Construction on the western route from Omaha was delayed, however, until July of 1865, when the Civil War finally ended. Unlike the Central Pacific, the Union Pacific mainly relied on Irish immigrants for its labor force, who were joined by Civil War veterans (both Union and Confederate) and newly free blacks. In Utah, they hired thousands of Mormons as well.
For the next four years, the Union Pacific laid over 1,000 miles of track, struggling over rivers, mountains and desert. Frequently, the route had to be altered, tunnels blasted, and bridges built. When the project reached Indian lands on the Great Plains, the work crews became subject to Indian attacks, as many plains Indian tribes viewed the railroad as a violation of their treaties with the US government. IN response, the Union Pacific beefed up security, including hiring marksmen to slaughter any buffalo herds they encountered, as a way of starving out the natives, who relied on buffalo as their main food source.
Finally, on May 10, 1869, the Union Pacific crews reached Promontory Summit and the Central Pacific tracks, where the two tracks were to be linked. Central Pacific President Leland Stanford ceremoniously drove in the final railroad spike – made out of gold – with a silver hammer (that spike, of course, was removed and replaced with a regular iron one. The gold spike now resides in a museum). Amusingly, Stanford missed in his first attempt to hammer in the spike, resulting in a roar of laughter from the workers who were watching.
Besides making the owners of the two railroads wealthy, the opening of the railroad brought major changes to the west. Travel time from coast to coast was cut from six months to one week. Thousands of new settlers moved west, putting further pressure on the Indians who already lived there. New cities along the route sprung up, such as Cheyenne, Laramie, and Evanston. As spur lines spread out from the main route, this invasion of white settlers became even more pronounced, spelling the end of the plains way of life. The building of the line also had another human cost: at least 130 men building the lines died from tunnel blasts that went wrong, bridge collapses, Indian attacks, disease, and a variety of construction related accidents.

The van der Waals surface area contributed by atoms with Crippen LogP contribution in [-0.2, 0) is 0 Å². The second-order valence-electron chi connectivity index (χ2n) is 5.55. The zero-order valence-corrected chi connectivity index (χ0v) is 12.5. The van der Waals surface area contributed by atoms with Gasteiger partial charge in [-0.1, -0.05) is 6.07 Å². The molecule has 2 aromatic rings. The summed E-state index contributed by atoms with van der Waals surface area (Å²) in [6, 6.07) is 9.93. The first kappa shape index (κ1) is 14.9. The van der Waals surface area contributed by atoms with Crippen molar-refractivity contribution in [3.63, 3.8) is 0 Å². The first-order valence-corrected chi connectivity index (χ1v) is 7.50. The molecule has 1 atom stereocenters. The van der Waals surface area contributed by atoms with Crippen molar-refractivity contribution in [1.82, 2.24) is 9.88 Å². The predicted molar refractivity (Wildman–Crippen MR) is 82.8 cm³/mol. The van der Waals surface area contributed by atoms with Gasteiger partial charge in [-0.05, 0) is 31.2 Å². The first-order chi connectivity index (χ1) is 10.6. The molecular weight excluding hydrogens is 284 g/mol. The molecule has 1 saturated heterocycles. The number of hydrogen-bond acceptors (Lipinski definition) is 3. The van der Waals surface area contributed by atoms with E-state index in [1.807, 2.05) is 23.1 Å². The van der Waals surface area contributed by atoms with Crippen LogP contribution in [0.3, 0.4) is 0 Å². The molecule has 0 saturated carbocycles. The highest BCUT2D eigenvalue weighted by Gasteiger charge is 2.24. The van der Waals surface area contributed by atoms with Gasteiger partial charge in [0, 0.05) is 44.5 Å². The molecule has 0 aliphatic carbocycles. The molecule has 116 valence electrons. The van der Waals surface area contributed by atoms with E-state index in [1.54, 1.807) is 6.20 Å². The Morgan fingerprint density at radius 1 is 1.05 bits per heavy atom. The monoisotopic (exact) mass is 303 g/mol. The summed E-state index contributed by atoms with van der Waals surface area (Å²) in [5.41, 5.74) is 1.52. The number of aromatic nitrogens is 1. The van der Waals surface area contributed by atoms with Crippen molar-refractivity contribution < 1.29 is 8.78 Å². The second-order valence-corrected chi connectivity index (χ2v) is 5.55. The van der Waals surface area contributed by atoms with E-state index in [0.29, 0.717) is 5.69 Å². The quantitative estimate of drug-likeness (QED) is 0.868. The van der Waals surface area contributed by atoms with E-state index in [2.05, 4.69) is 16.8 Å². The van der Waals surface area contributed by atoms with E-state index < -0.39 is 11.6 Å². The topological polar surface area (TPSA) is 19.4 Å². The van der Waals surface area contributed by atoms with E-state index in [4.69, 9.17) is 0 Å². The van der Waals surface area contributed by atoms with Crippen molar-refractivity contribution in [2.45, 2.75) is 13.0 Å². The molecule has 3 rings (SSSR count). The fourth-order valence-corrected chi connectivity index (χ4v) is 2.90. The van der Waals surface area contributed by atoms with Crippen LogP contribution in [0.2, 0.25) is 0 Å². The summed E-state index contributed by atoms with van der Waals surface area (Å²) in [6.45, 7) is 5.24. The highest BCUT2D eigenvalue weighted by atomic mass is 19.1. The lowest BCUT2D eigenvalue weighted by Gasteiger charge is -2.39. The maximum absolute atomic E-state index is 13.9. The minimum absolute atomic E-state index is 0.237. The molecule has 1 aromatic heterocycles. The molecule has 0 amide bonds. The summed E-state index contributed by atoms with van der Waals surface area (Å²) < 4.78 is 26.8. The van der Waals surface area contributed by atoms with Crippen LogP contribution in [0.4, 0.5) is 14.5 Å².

For the Chinese immigrants who built most of the Central Pacific lines, the end of the project meant the end of their welcome. In the 1870’s a racist anti-Chinese movement developed in the west, particularly in California. In 1882 Congress passed the Chinese Exclusion Act, which banned all new Chinese Immigration into the US (although some still managed to enter the country illegally). Anti-Chinese discrimination and violence became commonplace. Like the Jim Crow laws in the South, segregation of Chinese and white populations in the west followed a similar course, with segregated schools, public facilities, and prohibitions against white/Chinese marriage. These laws would not be overturned until the Civil Rights movement of the 1950’s.
Hundreds of miles of track that was laid is still in service today. Modern Interstate 80 follows much of the line.